BY Mitch Speed in Reviews | 01 OCT 10
Featured in
Issue 134

Liam Gillick

Esther Schipper, Berlin, Germany

M
BY Mitch Speed in Reviews | 01 OCT 10

1848!!!, 2010. Single Channel HD video (colour, sound), 38'27" variable. 

a lecture he gave in Vancouver in 2009, Liam Gillick suggested that his career as an artist was catalyzed by an inability to trust his own activity in the field of politics – his first career choice. In this light, his ongoing deferral to a strange lexicon of ciphers and fictions seems appropriate. Gillick’s perennial coupling of historical interest with an aversion to conclusive statements reappeared in his solo exhibition ‘1848!!!’, which took as its subject the revolutionary events that unfolded in Europe between 1846 and 1849.

Gillick lays out the development of this period in 1848!!! A Paper Banner (2010), a timeline presented on two large pieces of paper and hung vertically so as to recall unfurled scrolls or tapestries. In the early 1840s, Gillick tells us, unusually poor crops brought about rising food prices, which led in turn to mass starvation. These events quickly triggered a complex domino effect, from calls for universal manhood suffrage to the massacre of more than 1,000 working-class people by republican troops and Karl Marx’s subsequent disillusion with democracy, eventually culminating with the fall of the Venetian Republic under ‘cholera and starvation’.

Framing this abbreviated history lesson was ‘Bar “Volvo”’ (2010), a series of 16 medieval woodcuts enlarged as inkjet prints and captioned with dialogue from the eight-act play, A “Volvo” Bar, written – in German – as part of Gillick’s four-part travelling retrospective ‘Three Perspectives and a Short Scenario’ (2008). These prints inflected his research with graphic flavour. The aforementioned timeline was thus nudged into a historically disjointed fictional realm, which reached a macabre conclusion as two men at the bar are under threat of having their craniums cored by medieval corkscrews.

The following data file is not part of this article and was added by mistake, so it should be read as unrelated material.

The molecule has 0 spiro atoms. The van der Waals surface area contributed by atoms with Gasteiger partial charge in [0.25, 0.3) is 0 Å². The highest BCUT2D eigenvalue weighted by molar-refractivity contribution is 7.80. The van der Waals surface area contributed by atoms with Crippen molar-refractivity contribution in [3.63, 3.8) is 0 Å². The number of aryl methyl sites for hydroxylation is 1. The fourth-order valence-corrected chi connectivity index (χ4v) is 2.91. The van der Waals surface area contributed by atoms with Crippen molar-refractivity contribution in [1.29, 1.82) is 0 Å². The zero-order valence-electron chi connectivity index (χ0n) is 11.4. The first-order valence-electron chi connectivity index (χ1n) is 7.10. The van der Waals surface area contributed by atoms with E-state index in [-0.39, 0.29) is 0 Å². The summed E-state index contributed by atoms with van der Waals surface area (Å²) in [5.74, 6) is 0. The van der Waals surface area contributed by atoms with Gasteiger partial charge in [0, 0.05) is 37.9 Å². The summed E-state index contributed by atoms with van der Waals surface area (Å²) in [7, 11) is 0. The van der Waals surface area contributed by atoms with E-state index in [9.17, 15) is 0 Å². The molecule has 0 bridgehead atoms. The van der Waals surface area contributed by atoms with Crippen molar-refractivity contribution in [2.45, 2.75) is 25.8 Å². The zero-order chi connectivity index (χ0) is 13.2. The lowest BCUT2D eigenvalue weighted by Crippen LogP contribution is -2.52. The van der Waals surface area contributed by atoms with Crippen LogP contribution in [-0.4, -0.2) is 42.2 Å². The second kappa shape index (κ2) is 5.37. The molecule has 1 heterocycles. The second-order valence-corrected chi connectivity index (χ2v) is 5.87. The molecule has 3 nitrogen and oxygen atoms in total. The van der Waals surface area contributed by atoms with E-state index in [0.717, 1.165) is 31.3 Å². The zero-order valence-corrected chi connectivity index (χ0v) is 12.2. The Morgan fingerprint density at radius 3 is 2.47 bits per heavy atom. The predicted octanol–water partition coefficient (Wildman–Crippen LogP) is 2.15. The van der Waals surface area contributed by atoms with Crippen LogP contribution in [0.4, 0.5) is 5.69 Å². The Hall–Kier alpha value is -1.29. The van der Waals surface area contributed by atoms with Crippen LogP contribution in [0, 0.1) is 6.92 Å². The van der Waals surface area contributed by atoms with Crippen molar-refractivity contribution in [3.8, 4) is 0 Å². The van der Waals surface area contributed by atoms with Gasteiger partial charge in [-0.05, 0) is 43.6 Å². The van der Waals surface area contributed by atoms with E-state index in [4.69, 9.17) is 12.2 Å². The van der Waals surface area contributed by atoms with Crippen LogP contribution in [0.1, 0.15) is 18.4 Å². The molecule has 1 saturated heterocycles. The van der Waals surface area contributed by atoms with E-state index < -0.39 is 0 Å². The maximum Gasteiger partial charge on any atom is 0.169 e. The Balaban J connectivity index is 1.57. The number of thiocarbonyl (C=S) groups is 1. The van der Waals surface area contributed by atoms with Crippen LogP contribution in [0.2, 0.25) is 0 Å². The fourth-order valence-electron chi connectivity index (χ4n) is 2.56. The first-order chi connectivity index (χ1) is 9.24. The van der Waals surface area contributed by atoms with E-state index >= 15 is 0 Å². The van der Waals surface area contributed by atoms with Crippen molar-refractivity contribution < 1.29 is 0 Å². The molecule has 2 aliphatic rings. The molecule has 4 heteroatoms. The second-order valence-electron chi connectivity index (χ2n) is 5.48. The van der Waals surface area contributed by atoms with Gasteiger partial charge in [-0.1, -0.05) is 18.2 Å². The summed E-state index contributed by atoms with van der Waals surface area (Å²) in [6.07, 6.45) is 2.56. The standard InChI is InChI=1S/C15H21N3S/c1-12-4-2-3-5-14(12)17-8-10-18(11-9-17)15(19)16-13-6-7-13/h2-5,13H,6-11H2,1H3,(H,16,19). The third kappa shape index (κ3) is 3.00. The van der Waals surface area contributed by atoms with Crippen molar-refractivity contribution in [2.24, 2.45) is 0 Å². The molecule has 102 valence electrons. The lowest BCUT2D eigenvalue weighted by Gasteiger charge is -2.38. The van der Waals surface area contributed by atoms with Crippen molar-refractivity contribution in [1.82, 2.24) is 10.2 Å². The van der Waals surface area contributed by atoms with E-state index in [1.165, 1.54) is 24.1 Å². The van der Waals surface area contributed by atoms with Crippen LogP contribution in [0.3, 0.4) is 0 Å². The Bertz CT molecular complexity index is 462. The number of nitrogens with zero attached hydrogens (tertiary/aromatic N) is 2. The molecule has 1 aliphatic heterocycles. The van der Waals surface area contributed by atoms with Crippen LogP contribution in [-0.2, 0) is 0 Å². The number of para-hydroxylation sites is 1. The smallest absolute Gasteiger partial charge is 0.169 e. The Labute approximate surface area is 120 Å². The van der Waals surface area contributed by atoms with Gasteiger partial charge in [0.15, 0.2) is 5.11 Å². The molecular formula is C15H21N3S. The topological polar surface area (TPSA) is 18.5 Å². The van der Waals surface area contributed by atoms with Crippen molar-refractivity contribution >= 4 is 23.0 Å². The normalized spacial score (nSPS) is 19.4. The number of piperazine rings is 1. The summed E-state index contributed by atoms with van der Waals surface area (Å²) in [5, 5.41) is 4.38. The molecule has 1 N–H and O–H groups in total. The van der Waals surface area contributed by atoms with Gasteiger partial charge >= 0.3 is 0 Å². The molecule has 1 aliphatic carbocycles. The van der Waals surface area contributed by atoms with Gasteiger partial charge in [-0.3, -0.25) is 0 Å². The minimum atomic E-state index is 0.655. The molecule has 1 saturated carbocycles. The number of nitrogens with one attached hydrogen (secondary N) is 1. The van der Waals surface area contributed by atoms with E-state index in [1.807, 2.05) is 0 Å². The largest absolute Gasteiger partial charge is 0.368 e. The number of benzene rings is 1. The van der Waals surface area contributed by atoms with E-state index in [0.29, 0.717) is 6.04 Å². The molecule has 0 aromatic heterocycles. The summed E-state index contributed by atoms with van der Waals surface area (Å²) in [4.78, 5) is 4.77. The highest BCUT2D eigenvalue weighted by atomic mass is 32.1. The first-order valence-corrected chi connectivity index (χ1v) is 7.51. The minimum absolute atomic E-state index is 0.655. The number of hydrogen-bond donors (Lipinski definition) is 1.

Gillick’s work frequently references the proto-functional structures of bus stops and office cubicles, which often serve as backdrops for banal forms of communication – from office chit-chat to advertising. Constricted Production (2010) – the latest in an ongoing series of sculptures – nods to these representations of ‘applied Modernism’ as well as to Minimalist sculpture. Comprising an enclosed aluminium structure and long horizontal sheets of translucent purple Perspex, the work obliges viewers to look both at and through it; as visitors followed a route dictated by its imposing presence, their perspectives onto other works were alternately clear and momentarily filtered by the construction’s skin. In this way, Gillick physically implicated so-called high Modernism – defined by a categorical disinterest in narrative – into his own idiosyncratic storyline.

In the film 1848!!! (2010), a woman by the name of Clementine Coupau is presented reciting the transcript of a separate film, recorded by curator Ajay Kurian, in which Coupau and Gillick expand upon the events of 1848. Here Coupau is rendered silent, however, by the sound of Steve Reich’s Music for 18 Musicians (1974–6), which has been looped. Here, the soundtrack – a customarily supportive but powerful filmic mechanism – functions to muffle rather than to accent dialogue. Persistently short-circuiting lucid communication, Gillick operates in a space of constructive ambivalence, where routes of discourse are not taken as means to a coherent end, but as complex systems in and of themselves, always subject to creative manipulation.

Mitch Speed is a writer based in Berlin, Germany.

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